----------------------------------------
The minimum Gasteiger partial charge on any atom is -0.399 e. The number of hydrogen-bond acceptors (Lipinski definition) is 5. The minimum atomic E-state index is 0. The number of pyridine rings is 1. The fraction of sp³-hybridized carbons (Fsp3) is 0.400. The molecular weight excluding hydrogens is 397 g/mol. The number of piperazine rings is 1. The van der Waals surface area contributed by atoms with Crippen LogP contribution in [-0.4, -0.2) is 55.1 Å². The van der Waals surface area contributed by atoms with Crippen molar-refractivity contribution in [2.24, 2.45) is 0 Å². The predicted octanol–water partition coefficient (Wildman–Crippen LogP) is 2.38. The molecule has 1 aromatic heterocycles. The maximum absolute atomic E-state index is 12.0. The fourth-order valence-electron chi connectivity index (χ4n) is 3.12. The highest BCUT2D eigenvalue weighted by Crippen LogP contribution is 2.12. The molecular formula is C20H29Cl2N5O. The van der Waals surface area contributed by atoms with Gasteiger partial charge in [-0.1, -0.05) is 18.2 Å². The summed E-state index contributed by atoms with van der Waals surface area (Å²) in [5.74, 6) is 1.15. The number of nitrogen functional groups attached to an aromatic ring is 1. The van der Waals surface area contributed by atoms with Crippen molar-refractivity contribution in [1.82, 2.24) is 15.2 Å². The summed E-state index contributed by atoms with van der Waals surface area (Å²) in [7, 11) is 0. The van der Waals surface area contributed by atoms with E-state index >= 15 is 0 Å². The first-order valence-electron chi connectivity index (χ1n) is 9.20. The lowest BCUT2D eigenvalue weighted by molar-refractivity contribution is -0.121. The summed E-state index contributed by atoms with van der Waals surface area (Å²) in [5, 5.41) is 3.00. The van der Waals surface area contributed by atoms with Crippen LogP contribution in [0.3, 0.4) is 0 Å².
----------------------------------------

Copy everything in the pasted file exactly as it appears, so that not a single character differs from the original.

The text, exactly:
The minimum Gasteiger partial charge on any atom is -0.399 e. The number of hydrogen-bond acceptors (Lipinski definition) is 5. The minimum atomic E-state index is 0. The number of pyridine rings is 1. The fraction of sp³-hybridized carbons (Fsp3) is 0.400. The molecular weight excluding hydrogens is 397 g/mol. The number of piperazine rings is 1. The van der Waals surface area contributed by atoms with Crippen LogP contribution in [-0.4, -0.2) is 55.1 Å². The van der Waals surface area contributed by atoms with Crippen molar-refractivity contribution in [2.24, 2.45) is 0 Å². The predicted octanol–water partition coefficient (Wildman–Crippen LogP) is 2.38. The molecule has 1 aromatic heterocycles. The maximum absolute atomic E-state index is 12.0. The fourth-order valence-electron chi connectivity index (χ4n) is 3.12. The highest BCUT2D eigenvalue weighted by Crippen LogP contribution is 2.12. The molecular formula is C20H29Cl2N5O. The van der Waals surface area contributed by atoms with Gasteiger partial charge in [-0.1, -0.05) is 18.2 Å². The summed E-state index contributed by atoms with van der Waals surface area (Å²) in [5.74, 6) is 1.15. The number of nitrogen functional groups attached to an aromatic ring is 1. The van der Waals surface area contributed by atoms with Crippen molar-refractivity contribution in [1.82, 2.24) is 15.2 Å². The summed E-state index contributed by atoms with van der Waals surface area (Å²) in [7, 11) is 0. The van der Waals surface area contributed by atoms with E-state index >= 15 is 0 Å². The first-order valence-electron chi connectivity index (χ1n) is 9.20. The lowest BCUT2D eigenvalue weighted by molar-refractivity contribution is -0.121. The summed E-state index contributed by atoms with van der Waals surface area (Å²) in [5, 5.41) is 3.00. The van der Waals surface area contributed by atoms with Crippen LogP contribution in [0.3, 0.4) is 0 Å².